The use of China’s renminbi for international payments saw a swift and steady incline over the last few years, but new data suggests the yuan’s popularity is dropping.
Payments processor SWIFT revealed new data last week that showed the value of international payments made in yuan declined 29.5 percent in 2016. The share of international payments held by yuan dropped to 1.68 percent, a decline of 0.63 percent.
The Canadian dollar overtook the yuan as the fifth-most used currency on the planet in 2016, reports added.
According to reports, the slowdown in China’s economic growth and volatility of the yuan exchange rate, as well as recent regulations controlling capital outflows, have contributed to the trend.
“Overseas merchandise buyers became reluctant to accept yuan against the backdrop of yuan depreciation,” said Hong Kong-based Mizuho Securities Asia Chief Economist Shen Jianguang in an interview with South China Morning Post. “The Chinese government also doesn’t want to see more yuan outflows, as they could be quickly converted into dollars and, in return, increase pressure on the exchange rate.”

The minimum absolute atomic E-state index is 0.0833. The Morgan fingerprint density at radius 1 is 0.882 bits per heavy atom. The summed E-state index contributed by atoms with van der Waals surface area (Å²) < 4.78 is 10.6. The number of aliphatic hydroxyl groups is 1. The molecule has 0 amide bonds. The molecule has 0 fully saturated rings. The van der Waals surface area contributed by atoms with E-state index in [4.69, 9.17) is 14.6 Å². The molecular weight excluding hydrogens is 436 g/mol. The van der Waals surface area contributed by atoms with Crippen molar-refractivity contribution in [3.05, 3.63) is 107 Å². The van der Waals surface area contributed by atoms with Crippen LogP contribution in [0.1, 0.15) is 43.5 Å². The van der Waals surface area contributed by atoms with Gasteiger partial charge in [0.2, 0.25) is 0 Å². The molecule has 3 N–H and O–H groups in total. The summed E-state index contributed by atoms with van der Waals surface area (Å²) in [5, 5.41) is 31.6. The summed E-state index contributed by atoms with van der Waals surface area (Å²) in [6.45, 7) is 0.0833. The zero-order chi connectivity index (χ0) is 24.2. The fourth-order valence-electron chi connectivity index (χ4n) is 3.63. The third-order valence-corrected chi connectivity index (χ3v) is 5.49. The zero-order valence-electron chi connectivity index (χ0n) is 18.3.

He added that the government’s efforts to stabilize the yuan exchange rate have taken over as top priority for the People’s Bank of China to promote the yuan as an international currency.
“Yuan internationalization will continue to benefit form major financial infrastructure milestones, such as the Cross-Border Interbank Payment System and additional yuan offshore clearing centers,” explained Michael Moon, head of SWIFT’s Asia-Pacific payments markets department.
China launched its cross-border yuan payments system in 2015 in an effort to promote the use of the currency across the globe at a faster and more affordable rate.